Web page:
‘An egregious example’: Insider exposed University of Washington’s racist practices against white and Asian candidates

0
148

The University of Washington acknowledged late last year that its psychology department zealously discriminated against white and Asian candidates. A spokeswoman for the school provided a critical detail to Newsweek Thursday concerning how precisely the school’s systemic racist practices were first brought to light.

Dianne Harris, dean of the College of Arts and Sciences, asked the University Complaint Investigation and Resolution office on May 17 to review “possible issues concerning the hiring processes employed in the Department of Psychology.”

According to a redacted report issued by the UW Civil Rights Investigation Office, Harris specifically asked whether the race of the candidates had factored into the department’s hiring decision pertaining to a tenure track assistant professorship.

A UW spokeswoman told Newsweek that Harris was responding at the time to concerns raised by “an internal whistleblower.”

The CRIO report revealed — on the basis of emails, recorded faculty meetings, and an interview — that the department’s Diversity Advisory Committee, involved in the hiring process, cajoled the hiring committee into changing their unanimously-decided ranking of candidates for the so-called “Diversity in Development” faculty position. Furthermore, the hiring committee was pressured to alter “the process to provide disparate opportunities for candidates based on their race.”

The hiring committee initially narrowed down a field of 84 applicants to five candidates. After further winnowing, the committee identified three viable prospects, which were then ranked on the basis of an unanimous decision in light of their merits. The top candidate happened to be white. The runner-up was Asian. The third pick was black.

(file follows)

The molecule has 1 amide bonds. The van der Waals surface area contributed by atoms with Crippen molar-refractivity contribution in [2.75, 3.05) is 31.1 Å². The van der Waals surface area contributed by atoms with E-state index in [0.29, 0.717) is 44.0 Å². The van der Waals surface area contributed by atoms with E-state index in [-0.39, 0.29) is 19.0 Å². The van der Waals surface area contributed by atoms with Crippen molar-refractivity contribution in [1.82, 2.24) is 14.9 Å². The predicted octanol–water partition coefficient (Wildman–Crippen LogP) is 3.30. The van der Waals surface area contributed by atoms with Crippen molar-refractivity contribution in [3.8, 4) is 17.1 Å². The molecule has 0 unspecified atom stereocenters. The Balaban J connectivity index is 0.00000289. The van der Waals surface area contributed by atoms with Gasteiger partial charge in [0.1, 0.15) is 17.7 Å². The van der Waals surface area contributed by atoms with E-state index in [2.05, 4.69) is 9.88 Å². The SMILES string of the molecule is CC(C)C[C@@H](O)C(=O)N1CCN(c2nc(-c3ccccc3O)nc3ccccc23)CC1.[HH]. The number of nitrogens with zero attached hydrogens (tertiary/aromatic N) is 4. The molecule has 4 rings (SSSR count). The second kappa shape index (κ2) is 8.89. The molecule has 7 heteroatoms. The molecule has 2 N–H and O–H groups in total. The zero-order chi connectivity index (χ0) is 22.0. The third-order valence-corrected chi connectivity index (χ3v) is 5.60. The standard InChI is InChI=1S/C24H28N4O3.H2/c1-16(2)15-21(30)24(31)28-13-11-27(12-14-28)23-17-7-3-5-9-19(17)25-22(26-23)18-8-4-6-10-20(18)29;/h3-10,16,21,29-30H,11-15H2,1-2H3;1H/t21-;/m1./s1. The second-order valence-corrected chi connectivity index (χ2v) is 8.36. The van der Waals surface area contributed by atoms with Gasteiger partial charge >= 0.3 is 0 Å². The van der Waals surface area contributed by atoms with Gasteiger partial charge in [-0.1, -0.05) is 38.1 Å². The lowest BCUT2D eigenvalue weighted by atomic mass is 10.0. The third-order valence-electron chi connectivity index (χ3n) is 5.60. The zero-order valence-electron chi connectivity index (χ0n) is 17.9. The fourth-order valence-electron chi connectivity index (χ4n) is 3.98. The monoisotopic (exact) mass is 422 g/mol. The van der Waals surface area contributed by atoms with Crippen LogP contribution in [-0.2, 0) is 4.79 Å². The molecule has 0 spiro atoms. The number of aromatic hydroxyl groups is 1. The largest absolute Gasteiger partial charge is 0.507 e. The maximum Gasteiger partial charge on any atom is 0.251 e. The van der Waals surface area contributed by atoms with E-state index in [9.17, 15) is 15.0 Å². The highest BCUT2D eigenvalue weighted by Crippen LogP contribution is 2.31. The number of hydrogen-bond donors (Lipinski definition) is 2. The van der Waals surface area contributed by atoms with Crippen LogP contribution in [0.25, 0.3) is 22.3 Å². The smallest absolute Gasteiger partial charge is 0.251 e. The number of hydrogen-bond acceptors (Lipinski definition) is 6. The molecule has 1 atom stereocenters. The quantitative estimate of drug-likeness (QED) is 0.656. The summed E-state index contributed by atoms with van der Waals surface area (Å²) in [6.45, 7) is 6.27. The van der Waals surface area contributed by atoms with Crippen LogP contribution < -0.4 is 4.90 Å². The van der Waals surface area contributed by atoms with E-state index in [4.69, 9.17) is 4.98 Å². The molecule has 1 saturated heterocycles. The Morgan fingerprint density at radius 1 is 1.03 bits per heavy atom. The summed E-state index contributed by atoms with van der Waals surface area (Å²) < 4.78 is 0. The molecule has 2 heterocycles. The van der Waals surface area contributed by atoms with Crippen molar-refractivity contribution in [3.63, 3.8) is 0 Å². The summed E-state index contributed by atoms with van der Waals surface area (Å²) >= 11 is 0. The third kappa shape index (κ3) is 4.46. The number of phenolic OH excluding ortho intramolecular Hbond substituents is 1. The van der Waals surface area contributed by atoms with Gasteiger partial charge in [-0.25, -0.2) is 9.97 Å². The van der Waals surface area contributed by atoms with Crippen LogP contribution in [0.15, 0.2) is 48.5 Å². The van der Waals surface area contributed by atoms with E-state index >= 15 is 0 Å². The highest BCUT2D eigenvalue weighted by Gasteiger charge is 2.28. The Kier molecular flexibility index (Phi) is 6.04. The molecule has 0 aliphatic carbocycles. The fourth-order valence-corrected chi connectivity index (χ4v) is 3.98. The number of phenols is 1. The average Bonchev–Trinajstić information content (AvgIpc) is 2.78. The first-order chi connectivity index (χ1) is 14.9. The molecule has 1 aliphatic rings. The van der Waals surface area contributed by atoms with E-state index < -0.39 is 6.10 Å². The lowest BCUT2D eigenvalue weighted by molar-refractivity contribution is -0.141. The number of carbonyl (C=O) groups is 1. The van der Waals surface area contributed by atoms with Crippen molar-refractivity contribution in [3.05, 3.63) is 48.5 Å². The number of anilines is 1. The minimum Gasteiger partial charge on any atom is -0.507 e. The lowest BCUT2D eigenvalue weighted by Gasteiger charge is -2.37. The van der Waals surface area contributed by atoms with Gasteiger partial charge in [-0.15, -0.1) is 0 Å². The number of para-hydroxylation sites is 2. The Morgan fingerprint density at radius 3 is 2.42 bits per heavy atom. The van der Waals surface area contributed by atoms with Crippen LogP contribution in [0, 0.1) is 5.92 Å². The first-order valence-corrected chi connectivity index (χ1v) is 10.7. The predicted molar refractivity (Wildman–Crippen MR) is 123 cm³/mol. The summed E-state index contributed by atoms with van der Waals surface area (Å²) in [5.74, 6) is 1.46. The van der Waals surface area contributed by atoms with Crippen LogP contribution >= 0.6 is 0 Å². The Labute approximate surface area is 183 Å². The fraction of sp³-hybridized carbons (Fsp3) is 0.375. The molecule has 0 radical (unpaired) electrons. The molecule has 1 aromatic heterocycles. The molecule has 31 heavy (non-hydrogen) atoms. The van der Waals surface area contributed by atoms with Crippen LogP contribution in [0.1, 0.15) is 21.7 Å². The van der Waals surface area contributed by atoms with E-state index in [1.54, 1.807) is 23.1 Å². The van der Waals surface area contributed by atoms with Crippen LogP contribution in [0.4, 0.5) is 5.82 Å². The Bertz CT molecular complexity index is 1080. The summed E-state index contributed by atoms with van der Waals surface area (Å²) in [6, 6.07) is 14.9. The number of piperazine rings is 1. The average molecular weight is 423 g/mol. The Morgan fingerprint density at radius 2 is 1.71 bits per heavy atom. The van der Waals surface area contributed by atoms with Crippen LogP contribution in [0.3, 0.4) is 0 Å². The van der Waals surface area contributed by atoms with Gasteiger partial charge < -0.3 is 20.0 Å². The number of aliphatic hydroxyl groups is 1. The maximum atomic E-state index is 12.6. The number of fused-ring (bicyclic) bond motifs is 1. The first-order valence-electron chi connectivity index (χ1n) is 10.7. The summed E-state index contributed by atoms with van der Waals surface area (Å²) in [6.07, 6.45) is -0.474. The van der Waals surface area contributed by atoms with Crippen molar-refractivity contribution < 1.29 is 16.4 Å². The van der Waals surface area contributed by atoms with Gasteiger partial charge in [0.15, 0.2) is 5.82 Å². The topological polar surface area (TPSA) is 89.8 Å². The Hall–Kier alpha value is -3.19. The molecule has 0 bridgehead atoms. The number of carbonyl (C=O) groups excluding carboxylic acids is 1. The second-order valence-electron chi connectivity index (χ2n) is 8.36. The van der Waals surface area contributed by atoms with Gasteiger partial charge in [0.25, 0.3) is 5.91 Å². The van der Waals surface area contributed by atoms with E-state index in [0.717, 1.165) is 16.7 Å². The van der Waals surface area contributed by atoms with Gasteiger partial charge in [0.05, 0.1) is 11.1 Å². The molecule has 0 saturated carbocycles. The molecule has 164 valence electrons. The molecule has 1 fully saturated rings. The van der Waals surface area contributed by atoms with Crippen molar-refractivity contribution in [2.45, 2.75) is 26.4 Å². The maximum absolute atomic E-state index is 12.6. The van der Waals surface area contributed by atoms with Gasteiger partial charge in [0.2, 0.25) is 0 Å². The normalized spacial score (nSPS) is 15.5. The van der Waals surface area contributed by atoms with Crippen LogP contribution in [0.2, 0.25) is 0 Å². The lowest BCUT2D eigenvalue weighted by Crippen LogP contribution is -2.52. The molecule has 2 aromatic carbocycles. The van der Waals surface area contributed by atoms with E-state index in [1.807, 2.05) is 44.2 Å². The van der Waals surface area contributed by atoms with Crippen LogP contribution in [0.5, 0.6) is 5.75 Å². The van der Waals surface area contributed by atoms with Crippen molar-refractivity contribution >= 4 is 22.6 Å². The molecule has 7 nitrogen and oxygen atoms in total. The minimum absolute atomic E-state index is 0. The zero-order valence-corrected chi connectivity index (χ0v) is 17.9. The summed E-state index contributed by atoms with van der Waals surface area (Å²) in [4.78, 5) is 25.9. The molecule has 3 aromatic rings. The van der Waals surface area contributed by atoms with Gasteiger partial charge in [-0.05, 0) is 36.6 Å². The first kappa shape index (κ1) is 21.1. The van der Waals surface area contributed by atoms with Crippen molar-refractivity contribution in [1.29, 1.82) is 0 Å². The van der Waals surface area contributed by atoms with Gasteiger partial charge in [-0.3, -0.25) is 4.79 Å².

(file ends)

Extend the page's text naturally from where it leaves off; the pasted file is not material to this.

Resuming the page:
Up until this point in the hiring process, the committee had ostensibly adhered to the university’s Executive Order 31, prohibiting discrimination on the basis of race, color, and other immutable characteristics in recruitment, hiring, training and promotions. It was apparently also in compliance with state law, which banned race-based hiring in 1998, and Title VII of the Civil Rights Act of 1964. However, such fleeting adherence did not produce the result the Diversity Advisory Committee wanted.

In addition to prompting the hiring committee to defend why the “White candidate ended up ranked higher” than the black candidate, members of the DAC suggested it was bad optics not to advance a candidate of a preferred race.

“I was unsettled about the offer-order outcome for the following reasons: First, with three above threshold candidates (Black, Asian, White), it just seemed optically-speaking to look bad that offer #1 goes to the White candidate whom is the most junior and whose research content is less directly and explicitly connected to matters of race/ethnicity,” wrote one DAC member.

The same committee member suggested that the acknowledgement the white candidate was the most qualified of the three evidenced “some degree of undetected/unacknowledged bias.”

After concern-mongering about bias, the committee member unironically suggested the “faculty constitution” could do with less whiteness. According to the department’s “Promising Practices for Increasing Equity in Faculty Searches” handbook — the de facto guide for hiring until the internal whistleblower spoke out — this would be par for the course. After all, the handbook boasted that in the 2020-21 academic year, the department hired non-white candidates for five tenure-track roles.

The DAC chose not to endorse the hiring committee’s ranking and ultimately got its way, prompting the hiring committee members to cave and to agree to a revised order where the least-viable candidate was pushed to the front ahead of both the white and Asian applicants. Despite being understood to rank highest on the merits, the white candidate was moved to third.